Foreigners’ law serves country’s interests – minister


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Portugal’s minister of foreign affairs, João Gomes Cravinho, said on Wednesday that the changes to the law on foreigners “correspond entirely” to the Portuguese interest and are not a measure of sympathy or concession to other countries.

“We are not doing it out of concession to a request from other countries, nor to be nice to each other,” said the minister, who is being heard today in the parliamentary committee on Foreign Affairs and Portuguese Communities.

The clarification came in response to MP Pacheco de Amorim (Chega), who wanted to know about possible reciprocity from countries that, in his opinion, benefit from the mobility agreement between the countries of the Community of Portuguese Language Countries (CPLP).

“The mobility agreement was very much driven by Portugal. It was not born last year or two years ago when it was agreed,” said João Gomes Cravinho.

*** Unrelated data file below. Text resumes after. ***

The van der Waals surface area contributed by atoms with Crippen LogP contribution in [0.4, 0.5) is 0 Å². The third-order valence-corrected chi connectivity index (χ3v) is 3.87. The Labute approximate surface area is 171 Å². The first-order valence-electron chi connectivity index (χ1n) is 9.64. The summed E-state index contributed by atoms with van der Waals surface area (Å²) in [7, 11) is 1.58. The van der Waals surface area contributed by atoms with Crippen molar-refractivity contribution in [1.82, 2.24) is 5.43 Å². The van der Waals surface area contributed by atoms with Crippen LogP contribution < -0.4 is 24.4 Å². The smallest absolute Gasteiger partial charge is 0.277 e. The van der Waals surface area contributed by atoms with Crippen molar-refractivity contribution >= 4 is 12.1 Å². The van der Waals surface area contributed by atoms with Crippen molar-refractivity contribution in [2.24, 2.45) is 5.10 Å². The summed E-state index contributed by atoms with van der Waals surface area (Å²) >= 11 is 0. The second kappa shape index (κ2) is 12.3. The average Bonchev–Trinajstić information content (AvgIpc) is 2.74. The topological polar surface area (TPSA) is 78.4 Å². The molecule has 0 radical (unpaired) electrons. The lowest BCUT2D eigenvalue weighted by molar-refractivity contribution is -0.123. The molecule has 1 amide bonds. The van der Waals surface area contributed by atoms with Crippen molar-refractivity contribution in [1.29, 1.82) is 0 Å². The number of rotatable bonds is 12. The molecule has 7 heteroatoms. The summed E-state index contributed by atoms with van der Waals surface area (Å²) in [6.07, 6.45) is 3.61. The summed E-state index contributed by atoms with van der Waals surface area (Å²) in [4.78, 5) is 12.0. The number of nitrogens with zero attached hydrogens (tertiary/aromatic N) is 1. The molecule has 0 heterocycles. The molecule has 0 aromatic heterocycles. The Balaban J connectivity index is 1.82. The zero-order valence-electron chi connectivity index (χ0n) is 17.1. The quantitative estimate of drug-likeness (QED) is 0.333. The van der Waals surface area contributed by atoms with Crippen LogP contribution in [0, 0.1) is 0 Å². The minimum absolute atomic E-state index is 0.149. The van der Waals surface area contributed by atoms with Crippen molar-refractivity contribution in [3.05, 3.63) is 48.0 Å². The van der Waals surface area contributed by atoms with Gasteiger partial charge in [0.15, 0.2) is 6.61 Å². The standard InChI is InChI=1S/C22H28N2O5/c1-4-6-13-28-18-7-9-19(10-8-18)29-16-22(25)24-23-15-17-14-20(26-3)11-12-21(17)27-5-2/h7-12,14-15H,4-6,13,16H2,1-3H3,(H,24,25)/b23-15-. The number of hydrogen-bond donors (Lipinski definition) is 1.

The new regime for the entry of immigrants into Portugal, which provides for the facilitation of visa issuance for CPLP citizens under the Agreement on Mobility between Member States, came into force in October 2022.

The new model, which allows Portugal to automatically grant a residence permit to immigrants from the CPLP, came into force on 1 March this year.

Regarding the changes to the law on foreigners, the minister said that these were Portugal’s decisions.

“They are our decisions” that “correspond entirely to our interests”, he continued.

He explained that the basis of these changes was “the national interest, given a negative demographic framework” and that the needs of the national economy are more easily met by populations that already speak Portuguese.

“The opening of doors to Brazilians, citizens from African countries, and Timor-Leste is extremely favourable to us, and for this reason, we have proposed changes to the law on foreigners,” he said.

regarding the law of foreigners in the CPLP countries, João Gomes Cravinho said that the situations are very different from each other.

“In some countries, revisions of the laws on foreigners are in question, and others are satisfied with their laws,” he said.

The CPLP includes Angola, Brazil, Cabo Verde, Guinea-Bissau, Equatorial Guinea, Mozambique, Portugal, Sao Tome and Principe and Timor-Leste.

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